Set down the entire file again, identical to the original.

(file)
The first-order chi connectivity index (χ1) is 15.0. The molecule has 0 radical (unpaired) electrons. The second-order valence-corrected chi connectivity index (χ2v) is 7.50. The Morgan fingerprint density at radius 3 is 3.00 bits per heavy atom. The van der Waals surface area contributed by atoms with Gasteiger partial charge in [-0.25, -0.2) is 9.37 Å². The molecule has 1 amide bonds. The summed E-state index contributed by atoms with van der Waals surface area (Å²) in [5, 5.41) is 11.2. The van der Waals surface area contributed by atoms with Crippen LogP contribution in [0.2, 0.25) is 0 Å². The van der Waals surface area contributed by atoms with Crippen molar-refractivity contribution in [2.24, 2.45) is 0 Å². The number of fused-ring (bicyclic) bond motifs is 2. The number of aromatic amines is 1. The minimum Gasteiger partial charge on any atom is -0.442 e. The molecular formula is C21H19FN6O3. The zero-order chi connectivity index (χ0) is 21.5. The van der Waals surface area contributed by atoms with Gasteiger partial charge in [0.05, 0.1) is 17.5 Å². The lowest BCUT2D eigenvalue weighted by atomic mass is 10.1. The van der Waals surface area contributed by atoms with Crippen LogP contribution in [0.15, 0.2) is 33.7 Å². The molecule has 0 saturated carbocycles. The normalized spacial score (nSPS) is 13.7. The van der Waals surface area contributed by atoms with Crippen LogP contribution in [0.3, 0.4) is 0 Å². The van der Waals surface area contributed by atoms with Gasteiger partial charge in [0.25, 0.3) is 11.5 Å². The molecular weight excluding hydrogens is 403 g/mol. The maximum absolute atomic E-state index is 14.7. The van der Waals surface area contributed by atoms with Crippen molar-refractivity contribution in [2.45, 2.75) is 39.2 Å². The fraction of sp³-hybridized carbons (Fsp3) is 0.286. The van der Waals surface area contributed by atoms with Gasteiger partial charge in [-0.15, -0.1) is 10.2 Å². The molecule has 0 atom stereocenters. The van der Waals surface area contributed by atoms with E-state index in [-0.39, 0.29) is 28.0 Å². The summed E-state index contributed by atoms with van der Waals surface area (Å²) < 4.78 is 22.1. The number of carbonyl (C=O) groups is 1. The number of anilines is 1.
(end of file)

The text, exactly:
The first-order chi connectivity index (χ1) is 15.0. The molecule has 0 radical (unpaired) electrons. The second-order valence-corrected chi connectivity index (χ2v) is 7.50. The Morgan fingerprint density at radius 3 is 3.00 bits per heavy atom. The van der Waals surface area contributed by atoms with Gasteiger partial charge in [-0.25, -0.2) is 9.37 Å². The molecule has 1 amide bonds. The summed E-state index contributed by atoms with van der Waals surface area (Å²) in [5, 5.41) is 11.2. The van der Waals surface area contributed by atoms with Crippen LogP contribution in [0.2, 0.25) is 0 Å². The van der Waals surface area contributed by atoms with Crippen molar-refractivity contribution in [2.24, 2.45) is 0 Å². The number of fused-ring (bicyclic) bond motifs is 2. The number of aromatic amines is 1. The minimum Gasteiger partial charge on any atom is -0.442 e. The molecular formula is C21H19FN6O3. The zero-order chi connectivity index (χ0) is 21.5. The van der Waals surface area contributed by atoms with Gasteiger partial charge in [0.05, 0.1) is 17.5 Å². The lowest BCUT2D eigenvalue weighted by atomic mass is 10.1. The van der Waals surface area contributed by atoms with Crippen LogP contribution in [0.15, 0.2) is 33.7 Å². The molecule has 0 saturated carbocycles. The normalized spacial score (nSPS) is 13.7. The van der Waals surface area contributed by atoms with Crippen LogP contribution in [0.3, 0.4) is 0 Å². The van der Waals surface area contributed by atoms with Gasteiger partial charge in [0.25, 0.3) is 11.5 Å². The molecular weight excluding hydrogens is 403 g/mol. The maximum absolute atomic E-state index is 14.7. The van der Waals surface area contributed by atoms with Crippen molar-refractivity contribution in [2.45, 2.75) is 39.2 Å². The fraction of sp³-hybridized carbons (Fsp3) is 0.286. The van der Waals surface area contributed by atoms with Gasteiger partial charge in [-0.15, -0.1) is 10.2 Å². The molecule has 0 atom stereocenters. The van der Waals surface area contributed by atoms with E-state index in [-0.39, 0.29) is 28.0 Å². The summed E-state index contributed by atoms with van der Waals surface area (Å²) < 4.78 is 22.1. The number of carbonyl (C=O) groups is 1. The number of anilines is 1.